Kahn (1997) argues that obstructive counter-transference can blind the therapist to important areas of exploration or cause them to focus on areas relating to the therapist’s issue not the client’s. He also states that it can cause the therapist to use clients for vicarious gratification resulting in the client’s conflicts becoming buried further. Counter-transference if obstructive can potentially lead the therapist to elicit subtle cues that greatly influence the client and lead the therapist to make inappropriate interventions.
Finally Kahn (1997) argues that it can cause the therapist to adopt a role into which the client’s transference casts us (role-responsiveness). Whilst there are evident dangers if counter-transference is left unchecked, when the therapist is aware of the cause of counter-transference then it can closely resemble empathy and be used for therapeutic growth. Racker (cited in Kahn, M. , 1997) describes this kind of useful counter-transference as feelings that the therapist can employ to the client’s advantage by considering them until they become empathic insights.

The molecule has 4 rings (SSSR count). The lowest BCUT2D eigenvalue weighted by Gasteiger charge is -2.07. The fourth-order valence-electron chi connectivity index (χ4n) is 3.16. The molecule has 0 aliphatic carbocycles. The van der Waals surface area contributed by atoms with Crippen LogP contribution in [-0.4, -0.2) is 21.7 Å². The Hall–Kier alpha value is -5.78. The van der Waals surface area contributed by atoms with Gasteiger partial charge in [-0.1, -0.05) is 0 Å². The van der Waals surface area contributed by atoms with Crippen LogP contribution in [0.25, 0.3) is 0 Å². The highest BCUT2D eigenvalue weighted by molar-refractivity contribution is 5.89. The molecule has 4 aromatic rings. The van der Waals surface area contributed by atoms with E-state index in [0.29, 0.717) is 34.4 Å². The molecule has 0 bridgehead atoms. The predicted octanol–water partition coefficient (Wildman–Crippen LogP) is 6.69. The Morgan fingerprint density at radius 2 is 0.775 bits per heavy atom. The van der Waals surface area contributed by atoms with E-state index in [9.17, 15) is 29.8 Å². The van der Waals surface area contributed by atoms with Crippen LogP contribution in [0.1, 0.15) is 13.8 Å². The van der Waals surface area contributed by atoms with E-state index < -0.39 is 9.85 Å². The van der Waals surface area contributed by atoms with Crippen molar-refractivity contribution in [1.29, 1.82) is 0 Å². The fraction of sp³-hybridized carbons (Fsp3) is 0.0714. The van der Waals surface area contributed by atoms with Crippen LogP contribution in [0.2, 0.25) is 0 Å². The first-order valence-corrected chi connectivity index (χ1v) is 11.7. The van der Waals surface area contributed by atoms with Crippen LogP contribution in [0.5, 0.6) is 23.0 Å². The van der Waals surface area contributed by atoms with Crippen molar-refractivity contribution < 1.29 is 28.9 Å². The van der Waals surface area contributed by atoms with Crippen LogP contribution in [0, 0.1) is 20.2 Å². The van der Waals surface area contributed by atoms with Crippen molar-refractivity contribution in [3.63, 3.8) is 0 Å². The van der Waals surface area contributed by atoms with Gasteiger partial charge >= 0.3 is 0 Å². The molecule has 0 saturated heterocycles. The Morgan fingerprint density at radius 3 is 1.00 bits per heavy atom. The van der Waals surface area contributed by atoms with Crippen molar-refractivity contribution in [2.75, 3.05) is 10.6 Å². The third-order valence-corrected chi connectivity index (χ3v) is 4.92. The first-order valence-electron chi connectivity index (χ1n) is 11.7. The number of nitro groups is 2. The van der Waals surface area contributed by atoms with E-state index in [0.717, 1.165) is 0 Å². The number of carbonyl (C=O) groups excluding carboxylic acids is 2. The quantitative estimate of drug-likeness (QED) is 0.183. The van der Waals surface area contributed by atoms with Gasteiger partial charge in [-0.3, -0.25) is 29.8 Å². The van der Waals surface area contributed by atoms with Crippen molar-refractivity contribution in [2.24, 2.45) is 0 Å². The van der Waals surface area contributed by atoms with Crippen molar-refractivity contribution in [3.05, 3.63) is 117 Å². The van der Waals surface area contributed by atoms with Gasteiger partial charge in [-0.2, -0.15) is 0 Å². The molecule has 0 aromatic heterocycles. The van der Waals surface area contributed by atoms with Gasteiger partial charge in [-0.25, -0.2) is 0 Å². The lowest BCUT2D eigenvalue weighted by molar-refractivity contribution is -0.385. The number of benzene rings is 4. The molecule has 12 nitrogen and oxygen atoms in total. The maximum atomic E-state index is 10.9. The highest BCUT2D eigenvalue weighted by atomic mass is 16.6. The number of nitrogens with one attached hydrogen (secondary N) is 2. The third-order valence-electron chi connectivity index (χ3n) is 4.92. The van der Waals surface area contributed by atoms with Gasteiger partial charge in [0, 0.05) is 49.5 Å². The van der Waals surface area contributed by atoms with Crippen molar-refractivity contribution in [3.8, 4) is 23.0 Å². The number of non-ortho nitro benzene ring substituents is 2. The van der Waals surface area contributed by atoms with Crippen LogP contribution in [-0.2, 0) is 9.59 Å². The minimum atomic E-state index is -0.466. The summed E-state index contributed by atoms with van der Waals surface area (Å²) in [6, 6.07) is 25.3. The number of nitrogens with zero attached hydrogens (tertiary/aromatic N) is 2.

Remaining aware is a difficult task and supervision and self analysis are strongly recommended so the counter-transference becomes beneficial and not detrimental to the therapeutic relationship. It is essential that the therapist monitors their own internal mental processes and questions their own responses with regards to the client (O’Brien, M. and Houston, G. , 2007). Other counselling approaches are becoming increasingly aware of the importance of acknowledging transference/counter-transference as a therapeutic concept. The failure to recognise and work with transference is a common reason for unsuccessful treatment (O’Brien, M. and Houston, G. , 2007).